My counsel has referred to the Ulster Volunteer movement, and I will not touch at length upon that ground save only to say this, that neither I nor any of the leaders of the Irish Volunteers who were founded in Dublin in November, 1913, had quarrel with the Ulster Volunteers as such, who were born a year earlier. Our movement was not directed against them, but against the men who misused and misdirected the courage, the sincerity and the local patriotism of the men of the north of Ireland. On the contrary, we welcomed the coming of the Ulster Volunteers, even while we deprecated the aims and intentions of those Englishmen who sought to pervert to an English party use—to the mean purposes of their own bid for place and power in England—the armed activities of simple Irishmen. We aimed at winning the Ulster Volunteers to the cause of a united Ireland. We aimed at uniting all Irishmen in a natural and national bond of cohesion based on mutual self-respect. Our hope was a natural one, and if left to ourselves, not hard to accomplish. If external influences of disintegration would but leave us alone, we were sure that Nature itself must bring us together.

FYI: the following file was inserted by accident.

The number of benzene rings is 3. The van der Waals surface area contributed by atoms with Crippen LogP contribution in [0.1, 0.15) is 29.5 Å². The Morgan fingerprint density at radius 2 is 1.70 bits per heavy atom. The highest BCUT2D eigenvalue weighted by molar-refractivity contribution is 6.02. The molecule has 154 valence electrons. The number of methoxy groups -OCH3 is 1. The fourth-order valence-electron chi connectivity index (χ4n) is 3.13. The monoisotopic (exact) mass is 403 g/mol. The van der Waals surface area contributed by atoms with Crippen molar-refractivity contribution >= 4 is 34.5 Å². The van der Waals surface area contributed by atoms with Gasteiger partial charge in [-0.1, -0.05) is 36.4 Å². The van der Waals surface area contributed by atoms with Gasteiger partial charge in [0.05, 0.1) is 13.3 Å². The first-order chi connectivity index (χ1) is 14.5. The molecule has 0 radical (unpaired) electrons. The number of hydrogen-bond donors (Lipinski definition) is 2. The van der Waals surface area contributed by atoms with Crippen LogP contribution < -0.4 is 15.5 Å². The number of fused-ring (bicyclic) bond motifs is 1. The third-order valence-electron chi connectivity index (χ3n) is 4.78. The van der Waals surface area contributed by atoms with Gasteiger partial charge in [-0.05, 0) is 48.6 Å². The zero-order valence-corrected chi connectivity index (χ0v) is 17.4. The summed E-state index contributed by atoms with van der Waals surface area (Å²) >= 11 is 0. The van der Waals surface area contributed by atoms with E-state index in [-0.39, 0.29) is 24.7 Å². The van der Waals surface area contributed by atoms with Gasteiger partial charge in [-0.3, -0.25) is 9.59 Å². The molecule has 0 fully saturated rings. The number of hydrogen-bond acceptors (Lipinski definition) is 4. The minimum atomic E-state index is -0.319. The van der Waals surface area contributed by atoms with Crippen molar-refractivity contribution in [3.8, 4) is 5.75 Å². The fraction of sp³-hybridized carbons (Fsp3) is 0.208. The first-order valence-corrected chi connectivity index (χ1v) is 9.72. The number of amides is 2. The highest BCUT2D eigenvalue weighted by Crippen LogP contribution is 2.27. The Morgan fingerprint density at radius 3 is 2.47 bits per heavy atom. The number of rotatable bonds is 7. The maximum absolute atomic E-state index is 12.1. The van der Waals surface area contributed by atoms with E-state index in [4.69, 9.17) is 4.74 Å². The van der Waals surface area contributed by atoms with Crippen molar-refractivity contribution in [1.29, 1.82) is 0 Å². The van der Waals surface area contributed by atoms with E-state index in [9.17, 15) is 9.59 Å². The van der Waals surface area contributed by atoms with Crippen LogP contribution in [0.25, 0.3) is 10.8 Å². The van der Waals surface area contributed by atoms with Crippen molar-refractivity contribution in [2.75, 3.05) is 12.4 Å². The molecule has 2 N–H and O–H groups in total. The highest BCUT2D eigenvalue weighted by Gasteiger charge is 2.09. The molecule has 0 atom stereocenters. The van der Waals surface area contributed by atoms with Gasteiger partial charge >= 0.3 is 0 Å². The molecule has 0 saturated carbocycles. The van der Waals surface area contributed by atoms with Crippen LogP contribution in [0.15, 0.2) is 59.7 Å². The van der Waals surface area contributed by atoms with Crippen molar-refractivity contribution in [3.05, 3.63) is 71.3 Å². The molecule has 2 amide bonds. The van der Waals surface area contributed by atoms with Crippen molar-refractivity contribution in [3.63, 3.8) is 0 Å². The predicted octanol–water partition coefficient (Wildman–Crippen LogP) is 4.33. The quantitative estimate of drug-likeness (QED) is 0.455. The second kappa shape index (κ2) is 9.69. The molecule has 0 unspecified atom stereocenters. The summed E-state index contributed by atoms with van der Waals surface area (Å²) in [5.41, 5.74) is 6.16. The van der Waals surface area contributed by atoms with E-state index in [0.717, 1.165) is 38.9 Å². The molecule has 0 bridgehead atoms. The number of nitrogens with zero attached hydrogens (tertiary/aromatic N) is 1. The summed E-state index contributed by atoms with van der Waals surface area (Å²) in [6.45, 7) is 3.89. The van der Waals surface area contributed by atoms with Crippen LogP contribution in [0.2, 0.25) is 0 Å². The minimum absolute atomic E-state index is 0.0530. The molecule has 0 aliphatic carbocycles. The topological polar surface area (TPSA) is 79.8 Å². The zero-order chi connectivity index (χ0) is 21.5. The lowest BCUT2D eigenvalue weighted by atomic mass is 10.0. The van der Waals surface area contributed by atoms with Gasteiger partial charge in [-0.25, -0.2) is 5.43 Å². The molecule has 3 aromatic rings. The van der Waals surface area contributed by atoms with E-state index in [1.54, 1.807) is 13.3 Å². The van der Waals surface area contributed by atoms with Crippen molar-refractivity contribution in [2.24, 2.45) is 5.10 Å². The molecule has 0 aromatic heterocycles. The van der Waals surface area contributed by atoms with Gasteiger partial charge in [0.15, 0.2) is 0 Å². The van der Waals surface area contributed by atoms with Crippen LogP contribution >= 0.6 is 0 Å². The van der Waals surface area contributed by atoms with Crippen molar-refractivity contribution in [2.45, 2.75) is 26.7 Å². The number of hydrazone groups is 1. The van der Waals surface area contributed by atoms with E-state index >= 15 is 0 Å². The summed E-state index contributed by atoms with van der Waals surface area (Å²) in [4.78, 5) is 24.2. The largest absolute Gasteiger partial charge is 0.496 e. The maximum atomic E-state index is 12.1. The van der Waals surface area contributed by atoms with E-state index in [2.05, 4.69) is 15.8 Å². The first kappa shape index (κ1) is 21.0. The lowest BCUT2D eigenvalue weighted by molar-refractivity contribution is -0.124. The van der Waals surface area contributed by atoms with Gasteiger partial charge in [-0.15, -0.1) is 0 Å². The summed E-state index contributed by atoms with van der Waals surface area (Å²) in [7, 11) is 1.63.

It was not we, the Irish Volunteers, who broke the law but a British party. The Government had permitted the Ulster Volunteers to be armed by Englishmen, yo threaten not merely an English party in its hold on office, but to threaten that party through the lives and blood of Irishmen. The battle was to be fought in Ireland in order that the political “outs” of today should be the “ins” of tomorrow in Great Britain. A law designed for the benefit of Ireland was to be met, not on the floor of Parliament, where the fight had indeed been won, but on the field of battle much nearer home, where the armies would be composed of Irishmen slaying each other for some English party again; and the British Navy would be the chartered “transports” that were to bring to our shores a numerous assemblage of military and ex-military experts in the congenial and profitable business of holding down subject populations abroad.